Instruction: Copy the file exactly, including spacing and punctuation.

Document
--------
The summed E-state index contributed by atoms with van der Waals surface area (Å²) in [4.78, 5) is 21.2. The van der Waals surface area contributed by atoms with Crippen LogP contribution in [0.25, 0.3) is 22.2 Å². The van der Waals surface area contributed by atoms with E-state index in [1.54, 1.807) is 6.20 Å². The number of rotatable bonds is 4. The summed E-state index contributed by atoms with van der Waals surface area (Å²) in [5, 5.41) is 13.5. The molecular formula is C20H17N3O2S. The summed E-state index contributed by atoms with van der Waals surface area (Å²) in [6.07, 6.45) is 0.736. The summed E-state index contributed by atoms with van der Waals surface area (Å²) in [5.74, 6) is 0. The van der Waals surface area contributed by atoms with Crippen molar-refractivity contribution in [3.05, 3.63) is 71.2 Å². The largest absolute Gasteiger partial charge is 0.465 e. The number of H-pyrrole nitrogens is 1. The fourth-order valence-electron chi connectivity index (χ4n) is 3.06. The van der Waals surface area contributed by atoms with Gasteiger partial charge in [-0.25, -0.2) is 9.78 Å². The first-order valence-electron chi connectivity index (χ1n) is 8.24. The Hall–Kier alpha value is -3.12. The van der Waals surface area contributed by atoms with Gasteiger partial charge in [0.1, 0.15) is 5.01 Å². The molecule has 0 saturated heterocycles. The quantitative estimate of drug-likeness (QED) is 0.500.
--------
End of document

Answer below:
The summed E-state index contributed by atoms with van der Waals surface area (Å²) in [4.78, 5) is 21.2. The van der Waals surface area contributed by atoms with Crippen LogP contribution in [0.25, 0.3) is 22.2 Å². The van der Waals surface area contributed by atoms with E-state index in [1.54, 1.807) is 6.20 Å². The number of rotatable bonds is 4. The summed E-state index contributed by atoms with van der Waals surface area (Å²) in [5, 5.41) is 13.5. The molecular formula is C20H17N3O2S. The summed E-state index contributed by atoms with van der Waals surface area (Å²) in [6.07, 6.45) is 0.736. The summed E-state index contributed by atoms with van der Waals surface area (Å²) in [5.74, 6) is 0. The van der Waals surface area contributed by atoms with Crippen molar-refractivity contribution in [3.05, 3.63) is 71.2 Å². The largest absolute Gasteiger partial charge is 0.465 e. The number of H-pyrrole nitrogens is 1. The fourth-order valence-electron chi connectivity index (χ4n) is 3.06. The van der Waals surface area contributed by atoms with Gasteiger partial charge in [-0.25, -0.2) is 9.78 Å². The first-order valence-electron chi connectivity index (χ1n) is 8.24. The Hall–Kier alpha value is -3.12. The van der Waals surface area contributed by atoms with Gasteiger partial charge in [0.1, 0.15) is 5.01 Å². The molecule has 0 saturated heterocycles. The quantitative estimate of drug-likeness (QED) is 0.500.